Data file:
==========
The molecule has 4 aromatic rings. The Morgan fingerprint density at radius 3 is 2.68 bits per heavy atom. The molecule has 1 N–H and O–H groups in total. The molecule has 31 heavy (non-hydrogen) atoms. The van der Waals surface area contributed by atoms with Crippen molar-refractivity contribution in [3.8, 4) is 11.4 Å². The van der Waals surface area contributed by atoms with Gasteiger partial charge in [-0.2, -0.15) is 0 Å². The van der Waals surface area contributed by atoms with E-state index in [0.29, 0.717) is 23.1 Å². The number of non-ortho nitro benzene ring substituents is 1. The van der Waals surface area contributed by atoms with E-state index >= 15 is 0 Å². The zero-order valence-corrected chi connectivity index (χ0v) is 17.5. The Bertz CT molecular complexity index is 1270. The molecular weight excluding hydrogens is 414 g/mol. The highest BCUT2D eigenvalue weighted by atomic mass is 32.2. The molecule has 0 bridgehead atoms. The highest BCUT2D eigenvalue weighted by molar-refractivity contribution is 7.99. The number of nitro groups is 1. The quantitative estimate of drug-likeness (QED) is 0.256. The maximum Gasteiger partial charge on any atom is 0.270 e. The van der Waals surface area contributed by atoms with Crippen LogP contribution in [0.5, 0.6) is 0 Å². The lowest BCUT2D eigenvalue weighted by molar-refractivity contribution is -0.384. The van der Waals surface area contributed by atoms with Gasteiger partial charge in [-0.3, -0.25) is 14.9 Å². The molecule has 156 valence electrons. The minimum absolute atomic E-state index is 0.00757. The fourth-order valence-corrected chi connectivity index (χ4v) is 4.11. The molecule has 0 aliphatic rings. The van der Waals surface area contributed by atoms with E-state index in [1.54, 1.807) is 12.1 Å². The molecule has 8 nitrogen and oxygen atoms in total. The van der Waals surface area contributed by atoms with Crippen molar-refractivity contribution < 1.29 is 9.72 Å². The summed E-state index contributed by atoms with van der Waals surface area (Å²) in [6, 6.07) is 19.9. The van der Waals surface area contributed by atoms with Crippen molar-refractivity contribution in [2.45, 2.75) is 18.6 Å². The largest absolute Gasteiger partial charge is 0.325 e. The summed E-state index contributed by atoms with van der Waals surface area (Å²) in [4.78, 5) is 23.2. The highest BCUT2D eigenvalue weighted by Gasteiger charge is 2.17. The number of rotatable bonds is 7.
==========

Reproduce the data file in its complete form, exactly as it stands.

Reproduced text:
The molecule has 4 aromatic rings. The Morgan fingerprint density at radius 3 is 2.68 bits per heavy atom. The molecule has 1 N–H and O–H groups in total. The molecule has 31 heavy (non-hydrogen) atoms. The van der Waals surface area contributed by atoms with Crippen molar-refractivity contribution in [3.8, 4) is 11.4 Å². The van der Waals surface area contributed by atoms with Gasteiger partial charge in [-0.2, -0.15) is 0 Å². The van der Waals surface area contributed by atoms with E-state index in [0.29, 0.717) is 23.1 Å². The number of non-ortho nitro benzene ring substituents is 1. The van der Waals surface area contributed by atoms with E-state index >= 15 is 0 Å². The zero-order valence-corrected chi connectivity index (χ0v) is 17.5. The Bertz CT molecular complexity index is 1270. The molecular weight excluding hydrogens is 414 g/mol. The highest BCUT2D eigenvalue weighted by atomic mass is 32.2. The molecule has 0 bridgehead atoms. The highest BCUT2D eigenvalue weighted by molar-refractivity contribution is 7.99. The number of nitro groups is 1. The quantitative estimate of drug-likeness (QED) is 0.256. The maximum Gasteiger partial charge on any atom is 0.270 e. The van der Waals surface area contributed by atoms with Crippen LogP contribution in [0.5, 0.6) is 0 Å². The lowest BCUT2D eigenvalue weighted by molar-refractivity contribution is -0.384. The van der Waals surface area contributed by atoms with Gasteiger partial charge in [-0.3, -0.25) is 14.9 Å². The molecule has 156 valence electrons. The minimum absolute atomic E-state index is 0.00757. The fourth-order valence-corrected chi connectivity index (χ4v) is 4.11. The molecule has 0 aliphatic rings. The van der Waals surface area contributed by atoms with E-state index in [1.54, 1.807) is 12.1 Å². The molecule has 8 nitrogen and oxygen atoms in total. The van der Waals surface area contributed by atoms with Crippen molar-refractivity contribution < 1.29 is 9.72 Å². The summed E-state index contributed by atoms with van der Waals surface area (Å²) in [6, 6.07) is 19.9. The van der Waals surface area contributed by atoms with Crippen molar-refractivity contribution in [2.45, 2.75) is 18.6 Å². The largest absolute Gasteiger partial charge is 0.325 e. The summed E-state index contributed by atoms with van der Waals surface area (Å²) in [4.78, 5) is 23.2. The highest BCUT2D eigenvalue weighted by Gasteiger charge is 2.17. The number of rotatable bonds is 7.